is a historian of early Christianity whose research focuses on the emergence of
Christianity in the first two centuries of the Roman Empire. His book, Pauline Christianity: Luke-Acts and the Legacy of Paul (Brill, 2002), and a number of book chapters including “Paul’s Place in Early
Christianity” (2012) explore how the author of the two-volume
work the Gospel of Luke and the Acts of the Apostles created what became the
normative representation of Paul’s role in the beginnings of
Christianity. His research also examines discourse and rituals of spirit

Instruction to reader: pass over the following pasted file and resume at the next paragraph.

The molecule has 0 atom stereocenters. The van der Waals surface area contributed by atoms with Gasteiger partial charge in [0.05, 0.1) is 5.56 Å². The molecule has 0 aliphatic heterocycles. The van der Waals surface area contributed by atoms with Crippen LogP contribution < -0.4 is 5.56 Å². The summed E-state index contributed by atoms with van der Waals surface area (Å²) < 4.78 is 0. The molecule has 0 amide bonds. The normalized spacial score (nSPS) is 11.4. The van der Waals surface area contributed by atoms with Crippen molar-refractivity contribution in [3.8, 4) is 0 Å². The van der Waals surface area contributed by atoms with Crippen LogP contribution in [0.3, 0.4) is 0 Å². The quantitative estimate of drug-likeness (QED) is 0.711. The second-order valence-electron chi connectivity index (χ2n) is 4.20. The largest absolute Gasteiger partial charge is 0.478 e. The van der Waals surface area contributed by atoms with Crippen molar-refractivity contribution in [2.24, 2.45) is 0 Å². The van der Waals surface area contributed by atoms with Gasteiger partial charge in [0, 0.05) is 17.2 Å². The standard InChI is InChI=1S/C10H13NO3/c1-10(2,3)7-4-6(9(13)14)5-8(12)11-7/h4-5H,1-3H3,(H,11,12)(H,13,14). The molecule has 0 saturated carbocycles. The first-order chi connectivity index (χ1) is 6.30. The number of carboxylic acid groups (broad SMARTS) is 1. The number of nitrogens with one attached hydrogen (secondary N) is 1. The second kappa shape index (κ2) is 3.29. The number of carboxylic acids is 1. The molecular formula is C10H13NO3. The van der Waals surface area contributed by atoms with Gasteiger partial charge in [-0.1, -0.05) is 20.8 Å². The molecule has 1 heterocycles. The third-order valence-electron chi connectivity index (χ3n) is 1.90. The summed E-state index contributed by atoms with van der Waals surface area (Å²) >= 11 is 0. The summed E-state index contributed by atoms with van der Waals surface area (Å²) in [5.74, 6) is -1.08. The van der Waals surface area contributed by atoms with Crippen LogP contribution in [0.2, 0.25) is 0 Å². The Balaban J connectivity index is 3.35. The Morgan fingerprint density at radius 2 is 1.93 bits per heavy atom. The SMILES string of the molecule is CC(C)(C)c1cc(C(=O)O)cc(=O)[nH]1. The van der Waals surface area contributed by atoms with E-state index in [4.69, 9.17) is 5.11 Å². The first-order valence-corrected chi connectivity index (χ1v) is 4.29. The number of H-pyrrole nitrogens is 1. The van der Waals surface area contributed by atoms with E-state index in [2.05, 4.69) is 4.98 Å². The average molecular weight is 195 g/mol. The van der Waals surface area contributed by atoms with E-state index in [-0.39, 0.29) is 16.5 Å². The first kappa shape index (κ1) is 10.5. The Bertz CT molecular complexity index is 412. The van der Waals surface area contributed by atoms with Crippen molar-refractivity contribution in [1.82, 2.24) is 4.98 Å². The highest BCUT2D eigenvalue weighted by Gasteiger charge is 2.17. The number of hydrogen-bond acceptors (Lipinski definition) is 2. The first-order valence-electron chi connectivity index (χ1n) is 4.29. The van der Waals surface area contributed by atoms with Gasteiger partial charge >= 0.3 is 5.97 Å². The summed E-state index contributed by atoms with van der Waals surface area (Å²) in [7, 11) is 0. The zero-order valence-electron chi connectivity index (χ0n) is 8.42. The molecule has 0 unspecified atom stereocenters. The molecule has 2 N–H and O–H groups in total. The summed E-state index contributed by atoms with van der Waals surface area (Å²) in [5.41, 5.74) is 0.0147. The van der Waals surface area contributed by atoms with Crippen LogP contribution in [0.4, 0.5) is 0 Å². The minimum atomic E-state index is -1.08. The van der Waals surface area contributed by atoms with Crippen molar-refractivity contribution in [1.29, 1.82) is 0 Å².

possession in the early Christ cults associated with Paul, for example in his
article, “1 Corinthians 11:3-16: Spirit Possession and Authority in a
Non-Pauline Interpolation” (2005), and his book chapter, “Belief, Gullibility,
and the Presence of a God in the Early Roman Empire” (2013). Of particular interest to him is how discourses about spirit
possession and magic in early Christianity influenced the ways in which the
possession cults associated with Paul were integrated into normative
definitions of Christianity that began to emerge in the second
- Early Christianity
- The Historical Jesus
- Paul and His Legacy
- Spirit Possession in the Roman Empire
Courses Frequently Taught
- HON 104 "Religious Worldviews and Ethical Perspectives"
- CTH 213/REL 233 "The New Testament"
- CTH 214/REL 238 "The Historical Jesus"
- REL 237 "Gods in the Roman Empire"